After graduating from college with an archaeology degree, Colin Lothrop found himself traveling the world working on archaeology digs. Turns out, though, he was more interested in digging up unique and intriguing beers in his off-time than anything that was in the ground.
That love for craft beer has led Lothrop and his wife, Danielle, to recently open Toggle’s Bottleshop in downtown Everett. Named after the couple’s now-deceased dog, Toggle, the taproom and bottleshop has 21 taps of beer and cider and more than 20 cooler windows of bottled and canned beers in the back.
“We’re not brewers, but we wanted to capture that creative essence in the décor, layout and other details of a bottleshop,” Colin said.
Colin traces his love of craft beer to those post-work trips out to breweries with co-workers. He brought that knowledge home and introduced Danielle to craft beer. They started visiting local breweries and bottleshops and came up with an idea.
“For years we loved going out to bottleshops like The Pourhouse in Port Townsend and Norm’s Market in Lake Stevens,” said Colin. “We thought, ‘Why not take a shot and see if we could do it ourselves.’ ”
Colin and Danielle moved to Everett five years ago and grew to love the downtown core. When they decided to open a taproom/bottleshop, they didn’t look anywhere else to do it but downtown Everett.
“We definitely wanted to open the bottleshop in Everett and wanted it to feel like a neighborhood establishment,” Colin said. “We wanted this to truly be a community-focused business.”
They found the small storefront between a mini mart and a teriyaki takeout restaurant on Hewitt Avenue earlier this year and officially took control of the property in March. Since then, the couple has made drastic changes. The former space was set up to house cubicles and office equipment. Colin and Danielle worked with 2812 Architects to strip out the cubicle farm look, expose the brick walls and wood beams and build two separate spaces: one a taproom with a bar and tables and another a bottleshop made up of eight large coolers of bottled and canned beer.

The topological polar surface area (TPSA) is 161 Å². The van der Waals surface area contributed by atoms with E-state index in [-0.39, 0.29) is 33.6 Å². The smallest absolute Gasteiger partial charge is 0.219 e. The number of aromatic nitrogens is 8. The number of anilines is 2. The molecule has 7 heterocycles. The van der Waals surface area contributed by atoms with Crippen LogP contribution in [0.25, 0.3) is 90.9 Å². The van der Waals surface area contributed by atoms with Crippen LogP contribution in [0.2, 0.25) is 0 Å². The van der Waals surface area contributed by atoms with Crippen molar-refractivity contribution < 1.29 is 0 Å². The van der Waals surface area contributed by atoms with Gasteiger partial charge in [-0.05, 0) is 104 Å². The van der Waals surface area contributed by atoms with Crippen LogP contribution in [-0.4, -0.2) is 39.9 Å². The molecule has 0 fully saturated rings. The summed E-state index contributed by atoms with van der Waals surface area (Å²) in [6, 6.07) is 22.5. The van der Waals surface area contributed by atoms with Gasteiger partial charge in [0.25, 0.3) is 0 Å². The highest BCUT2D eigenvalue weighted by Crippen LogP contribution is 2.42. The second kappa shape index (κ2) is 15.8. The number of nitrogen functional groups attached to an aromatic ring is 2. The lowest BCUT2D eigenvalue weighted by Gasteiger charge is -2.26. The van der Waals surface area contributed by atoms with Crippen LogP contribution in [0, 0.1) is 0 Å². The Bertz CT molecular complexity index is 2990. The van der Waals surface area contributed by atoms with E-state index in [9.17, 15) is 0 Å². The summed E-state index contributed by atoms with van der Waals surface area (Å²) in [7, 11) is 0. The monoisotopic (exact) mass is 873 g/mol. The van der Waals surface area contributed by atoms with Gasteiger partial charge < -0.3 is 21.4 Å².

Danielle did much of the conceptual design for the space, and despite having to completely overhaul the design plan midway through the process, she’s built a warm and relaxing space for the taproom. Butcher block window counters, exposed brick walls and a luxurious copper bar create a space that makes anyone want to reflexively hoist a pint or two.
Colin did take credit for one of the design elements: the half-door fronts, complete with doorknobs, on the front of the bar.
Both Colin and Danielle, who recently resigned from her job as an organizer with the Mount Vernon Chamber of Commerce, have strong backgrounds in project management. Along with designing the space, they both did much of the organization of the project, from drawing up plans and meeting with city officials to helping schedule contractors and deliveries.
“We had to be our own project managers and find specialty contractors and make our own schedule,” said Colin, who added that their business is also self-funded. “Our past positions really helped us with that.”
Local small businesses helped the Lothrops plan how to open not only a small business, but a craft beer-focused one. They got permitting advice from Narrative Coffee’s Maxwell Mooney, craft beer small business advice from Brews Almighty’s Joe Kutz, inspiration from Snohomish’s Josh’s Taps & Caps, and friendships from 5 Rights Brewing’s R.J. Whitlow and The Independent Beer Bar’s Doug Hall and Jeff Sadighi.
“Like Doug and Jeff, Danielle and Colin understand the importance of celebrating great local craft beer as well as curating what we call ‘inspiration’ beers from some of the best breweries around the country and world,” Whitlow said. “The craft beer world gets better when we encourage each other to raise the bar. Danielle and Colin will be big contributors to that cause.”
Throughout the process, Colin and Danielle would often gravitate to Everett breweries like At Large Brewing, Middleton Brews and Crucible Brewing, to relax and sip a pint after long day of work. Colin said they were comforted knowing the brewers had been through much of the same struggles.
“They’ve all been there before,” Colin said. “They would often let us know that it’ll be OK; that we were on the right track.”
As for Toggle, the couple’s former shiba inu is now memorialized in the bottleshop’s logo, greeting visitors as they walk up to the business. Behind the bar, prowls Sugi, the couple’s new 1-year-old shiba inu. A new pup for the new business.
1420 Hewitt Ave., Everett; 425-303-9999; togglesbottleshop.com
Hours: Noon to 11 p.m., Tuesday and Wednesday; noon to midnight Friday and Saturday; noon to 8 p.m. Sunday